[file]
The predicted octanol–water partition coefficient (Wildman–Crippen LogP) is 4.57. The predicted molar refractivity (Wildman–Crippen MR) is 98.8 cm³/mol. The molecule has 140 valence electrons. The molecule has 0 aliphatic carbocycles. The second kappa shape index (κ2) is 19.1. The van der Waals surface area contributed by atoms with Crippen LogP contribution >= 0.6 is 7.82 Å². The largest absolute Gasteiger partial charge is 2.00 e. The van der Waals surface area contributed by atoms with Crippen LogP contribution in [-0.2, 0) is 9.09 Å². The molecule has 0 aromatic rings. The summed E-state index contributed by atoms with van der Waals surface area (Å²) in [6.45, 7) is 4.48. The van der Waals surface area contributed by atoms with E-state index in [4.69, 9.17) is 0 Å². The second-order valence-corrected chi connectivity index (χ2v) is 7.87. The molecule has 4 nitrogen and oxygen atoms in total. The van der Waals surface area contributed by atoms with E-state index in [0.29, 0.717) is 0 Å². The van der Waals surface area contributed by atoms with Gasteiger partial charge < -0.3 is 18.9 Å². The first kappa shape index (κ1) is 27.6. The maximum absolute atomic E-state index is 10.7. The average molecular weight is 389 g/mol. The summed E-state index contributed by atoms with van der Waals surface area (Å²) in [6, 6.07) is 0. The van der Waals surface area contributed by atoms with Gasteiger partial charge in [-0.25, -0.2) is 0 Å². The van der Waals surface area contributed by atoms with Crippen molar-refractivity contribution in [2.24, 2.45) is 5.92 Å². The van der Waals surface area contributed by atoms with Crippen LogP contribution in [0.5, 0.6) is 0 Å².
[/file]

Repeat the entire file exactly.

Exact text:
The predicted octanol–water partition coefficient (Wildman–Crippen LogP) is 4.57. The predicted molar refractivity (Wildman–Crippen MR) is 98.8 cm³/mol. The molecule has 140 valence electrons. The molecule has 0 aliphatic carbocycles. The second kappa shape index (κ2) is 19.1. The van der Waals surface area contributed by atoms with Crippen LogP contribution >= 0.6 is 7.82 Å². The largest absolute Gasteiger partial charge is 2.00 e. The van der Waals surface area contributed by atoms with Crippen LogP contribution in [-0.2, 0) is 9.09 Å². The molecule has 0 aromatic rings. The summed E-state index contributed by atoms with van der Waals surface area (Å²) in [6.45, 7) is 4.48. The van der Waals surface area contributed by atoms with E-state index in [4.69, 9.17) is 0 Å². The second-order valence-corrected chi connectivity index (χ2v) is 7.87. The molecule has 4 nitrogen and oxygen atoms in total. The van der Waals surface area contributed by atoms with E-state index in [0.29, 0.717) is 0 Å². The van der Waals surface area contributed by atoms with Gasteiger partial charge < -0.3 is 18.9 Å². The first kappa shape index (κ1) is 27.6. The maximum absolute atomic E-state index is 10.7. The average molecular weight is 389 g/mol. The summed E-state index contributed by atoms with van der Waals surface area (Å²) in [6, 6.07) is 0. The van der Waals surface area contributed by atoms with Gasteiger partial charge in [-0.25, -0.2) is 0 Å². The van der Waals surface area contributed by atoms with Crippen molar-refractivity contribution in [2.24, 2.45) is 5.92 Å². The van der Waals surface area contributed by atoms with Crippen LogP contribution in [0.5, 0.6) is 0 Å².